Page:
Old Mutual increases stake in Skandia

Anglo-South African insurer Old Mutual has said that investors representing more than 89.5 percent of shares in Swedish insurer Skandia had accepted its hostile takeover bid.

Old Mutual had originally targeted an acceptance level of 90 percent which would allow it to remove the listing of Skandia shares on the Stockholm stock exchange.

On Tuesday, the company nominated its finance director Julian Roberts to be chief executive of the Swedish insurance group.

Roberts will resign as group finance director of Old Mutual, and will replace current Skandia chief executive Hans-Erik Andersson, if the appointment is approved at Skandia’s extraordinary general meeting on February 21.

Roberts would quit also his non-executive directorships of Old Mutual’s

separately listed subsidiaries, but would continue as an executive director on its board, Old Mutual said in an official statement.

Old Mutual boss Jim Sutcliffe will take over as Skandia’s chairman.

What the new executives will mean for Skandia’s business is so far unclear. Old Mutual has made it clear that it wants to make economies of scale, and Sutcliffe has said that he wants to sell Skandiabanken, Skandia’s internet banking arm. He has also spoken in favour of moving IT and technology departments to South Africa, where costs are lower. There are also questions about the role for Skandia’s UK operations following the takeover.

The group announced on Tuesday that the deadline for its €4.8-billion

offer had been extended to March 14.

Last September, Old Mutual lodged a hostile offer of 43.60 kronor per Skandia share, valuing Skandia at 44.9 billion kronor.

The bid by Old Mutual, creates one of the biggest insurance groups in Europe, is aimed also at reducing the Old Mutual’s dependence on the South

African market.

AFP/The Local


Scania review board dissects Volkswagen bid

The independent committee looking at Volkswagen's take-over bid of Swedish truck giant Scania began its work on Tuesday, stating promises that headquarters would remain in Sweden were paramount.

Scania review board dissects Volkswagen bid
IF Metall Union representative Johan Järvklo sits on the independent review board. File: TT

Åsa Thunman was appointed chairwoman of the committee, which has invited financial consultants from Deutsche Bank and Morgan Stanley as well as legal advisors from Swedish law firm Mannheimer Swartling to assist them in their appraisal.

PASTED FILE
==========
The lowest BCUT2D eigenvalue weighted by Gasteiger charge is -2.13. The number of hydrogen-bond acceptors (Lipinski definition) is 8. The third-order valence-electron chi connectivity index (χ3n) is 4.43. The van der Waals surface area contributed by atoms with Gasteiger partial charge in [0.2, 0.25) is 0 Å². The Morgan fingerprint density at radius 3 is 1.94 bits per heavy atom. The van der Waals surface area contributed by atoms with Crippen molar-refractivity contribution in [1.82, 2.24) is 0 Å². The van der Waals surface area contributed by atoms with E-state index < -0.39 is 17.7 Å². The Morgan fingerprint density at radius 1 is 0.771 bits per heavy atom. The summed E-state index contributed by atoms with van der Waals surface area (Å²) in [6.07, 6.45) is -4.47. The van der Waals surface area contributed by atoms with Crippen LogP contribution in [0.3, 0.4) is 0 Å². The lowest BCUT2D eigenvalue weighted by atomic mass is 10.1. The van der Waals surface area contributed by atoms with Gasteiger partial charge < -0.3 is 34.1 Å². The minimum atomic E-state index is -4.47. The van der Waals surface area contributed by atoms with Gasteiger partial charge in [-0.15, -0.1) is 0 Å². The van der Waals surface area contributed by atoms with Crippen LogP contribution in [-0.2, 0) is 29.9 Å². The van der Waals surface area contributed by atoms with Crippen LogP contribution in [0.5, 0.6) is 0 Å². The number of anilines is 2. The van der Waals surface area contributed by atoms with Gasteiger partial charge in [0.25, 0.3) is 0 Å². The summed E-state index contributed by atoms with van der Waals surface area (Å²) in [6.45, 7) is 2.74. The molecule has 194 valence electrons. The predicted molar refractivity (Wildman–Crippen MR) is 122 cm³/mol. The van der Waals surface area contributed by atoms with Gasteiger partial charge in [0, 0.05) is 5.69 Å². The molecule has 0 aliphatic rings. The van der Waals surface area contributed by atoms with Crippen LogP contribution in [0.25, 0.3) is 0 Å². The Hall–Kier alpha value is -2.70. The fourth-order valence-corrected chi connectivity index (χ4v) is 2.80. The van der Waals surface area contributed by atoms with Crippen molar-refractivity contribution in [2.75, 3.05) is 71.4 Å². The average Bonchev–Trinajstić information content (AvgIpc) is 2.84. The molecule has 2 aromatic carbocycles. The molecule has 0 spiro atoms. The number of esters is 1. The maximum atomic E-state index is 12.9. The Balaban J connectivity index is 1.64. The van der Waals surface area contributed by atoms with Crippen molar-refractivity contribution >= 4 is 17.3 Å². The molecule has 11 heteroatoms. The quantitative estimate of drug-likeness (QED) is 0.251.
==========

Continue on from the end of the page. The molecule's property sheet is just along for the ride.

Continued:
Thunman said in a statement that the committee would look at whether the $9.2 billion bid was in the best interest of Scania shareholders.

The effect on Swedish industry would also be considered, underlined committee board member Peter Wallenberg Jr.

"It has noted that Volkswagen does not foresee any significant changes with regards to Scania and that Scania’s headquarters and its development centres will remain where they are today," Wallenberg Jr. said. "These matters are of course of importance to the company and for Sweden.”

At the plant in Södertälje, employees have been busy discussing the bid. Assembly line worker Ahmed told The Local that his colleagues did not fear that production would be relocated to Germany.

"They couldn't possibly move all these machines and equipment," Ahmed, which is not his real name, told The Local on Tuesday. "But everyone on the floor has been discussing the offer."

Volkswagen tabled their $9.2 billion bid to swallow up Scania last Friday. It already owns 89 percent of Scania's voting rights and 62.6 percent of the company, with VW eager to secure the nearly 40 percent they do not own. The takeover has encountered resistance from two of Scania's minority owners, however. Both insurance outfit Skandia and pension fund AP4 have expressed reservations about selling up to Volkswagen.

“Scania’s prerequisites to maintain its leading position are better as a listed company than as a subsidiary in a larger group. Skandia doesn't intend to accept the offer," Caroline af Ugglas, head of equities at Skandia, told Bloomberg over the weekend.

Scania, which was founded in 1891 and has operations in more than 100 countries, boasts 38,600 employees. Around 16,000 work with sales and servicescross the company's subsidiaries, and over 12,000 work in production units. The company has headquarters in the Swedish town of Södertälje, where almost 6,000 employees work. The headquarters also hosts the research and development operations, with 3,300 employees.

"Changing owners won't make any difference to us in the near future," assembly line worker Ahmed said. "But we do wonder if the rules will change later on."